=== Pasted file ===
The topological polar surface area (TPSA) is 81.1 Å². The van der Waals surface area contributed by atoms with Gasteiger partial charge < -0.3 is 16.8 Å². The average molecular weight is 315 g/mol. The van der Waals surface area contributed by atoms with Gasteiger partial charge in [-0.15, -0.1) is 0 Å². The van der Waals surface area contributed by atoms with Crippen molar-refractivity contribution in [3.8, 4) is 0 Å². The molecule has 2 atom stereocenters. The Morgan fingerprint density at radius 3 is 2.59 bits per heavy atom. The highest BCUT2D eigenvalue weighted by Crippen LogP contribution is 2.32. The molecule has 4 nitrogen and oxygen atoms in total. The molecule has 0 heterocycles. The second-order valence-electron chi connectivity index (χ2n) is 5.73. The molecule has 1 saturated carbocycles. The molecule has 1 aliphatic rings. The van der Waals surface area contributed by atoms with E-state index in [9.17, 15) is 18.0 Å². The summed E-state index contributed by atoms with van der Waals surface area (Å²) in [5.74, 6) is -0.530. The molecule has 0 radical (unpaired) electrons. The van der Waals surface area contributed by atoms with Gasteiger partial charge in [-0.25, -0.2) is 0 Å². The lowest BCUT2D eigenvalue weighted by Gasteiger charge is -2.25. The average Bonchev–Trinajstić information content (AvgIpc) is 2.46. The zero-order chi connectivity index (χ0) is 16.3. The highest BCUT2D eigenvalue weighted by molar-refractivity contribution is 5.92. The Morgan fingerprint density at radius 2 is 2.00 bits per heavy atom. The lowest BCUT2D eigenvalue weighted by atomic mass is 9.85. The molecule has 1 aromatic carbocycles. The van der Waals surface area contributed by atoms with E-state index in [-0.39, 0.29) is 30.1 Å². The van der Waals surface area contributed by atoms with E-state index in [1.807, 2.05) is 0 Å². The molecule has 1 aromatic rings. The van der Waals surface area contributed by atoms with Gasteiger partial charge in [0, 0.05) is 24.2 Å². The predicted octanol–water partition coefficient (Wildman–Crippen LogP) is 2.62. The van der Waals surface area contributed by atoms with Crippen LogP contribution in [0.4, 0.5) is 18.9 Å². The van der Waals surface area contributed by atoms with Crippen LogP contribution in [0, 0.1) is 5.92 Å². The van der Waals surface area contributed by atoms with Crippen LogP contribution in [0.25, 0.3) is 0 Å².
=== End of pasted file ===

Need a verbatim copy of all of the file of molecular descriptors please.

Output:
The topological polar surface area (TPSA) is 81.1 Å². The van der Waals surface area contributed by atoms with Gasteiger partial charge < -0.3 is 16.8 Å². The average molecular weight is 315 g/mol. The van der Waals surface area contributed by atoms with Gasteiger partial charge in [-0.15, -0.1) is 0 Å². The van der Waals surface area contributed by atoms with Crippen molar-refractivity contribution in [3.8, 4) is 0 Å². The molecule has 2 atom stereocenters. The Morgan fingerprint density at radius 3 is 2.59 bits per heavy atom. The highest BCUT2D eigenvalue weighted by Crippen LogP contribution is 2.32. The molecule has 4 nitrogen and oxygen atoms in total. The molecule has 0 heterocycles. The second-order valence-electron chi connectivity index (χ2n) is 5.73. The molecule has 1 saturated carbocycles. The molecule has 1 aliphatic rings. The van der Waals surface area contributed by atoms with E-state index in [9.17, 15) is 18.0 Å². The summed E-state index contributed by atoms with van der Waals surface area (Å²) in [5.74, 6) is -0.530. The molecule has 0 radical (unpaired) electrons. The van der Waals surface area contributed by atoms with Gasteiger partial charge in [-0.25, -0.2) is 0 Å². The lowest BCUT2D eigenvalue weighted by Gasteiger charge is -2.25. The average Bonchev–Trinajstić information content (AvgIpc) is 2.46. The zero-order chi connectivity index (χ0) is 16.3. The highest BCUT2D eigenvalue weighted by molar-refractivity contribution is 5.92. The Morgan fingerprint density at radius 2 is 2.00 bits per heavy atom. The lowest BCUT2D eigenvalue weighted by atomic mass is 9.85. The molecule has 1 aromatic carbocycles. The van der Waals surface area contributed by atoms with E-state index in [-0.39, 0.29) is 30.1 Å². The van der Waals surface area contributed by atoms with E-state index in [1.807, 2.05) is 0 Å². The molecule has 1 aromatic rings. The van der Waals surface area contributed by atoms with Gasteiger partial charge in [0, 0.05) is 24.2 Å². The predicted octanol–water partition coefficient (Wildman–Crippen LogP) is 2.62. The van der Waals surface area contributed by atoms with Crippen LogP contribution in [0.4, 0.5) is 18.9 Å². The van der Waals surface area contributed by atoms with Crippen LogP contribution in [0, 0.1) is 5.92 Å². The van der Waals surface area contributed by atoms with Crippen LogP contribution in [0.25, 0.3) is 0 Å².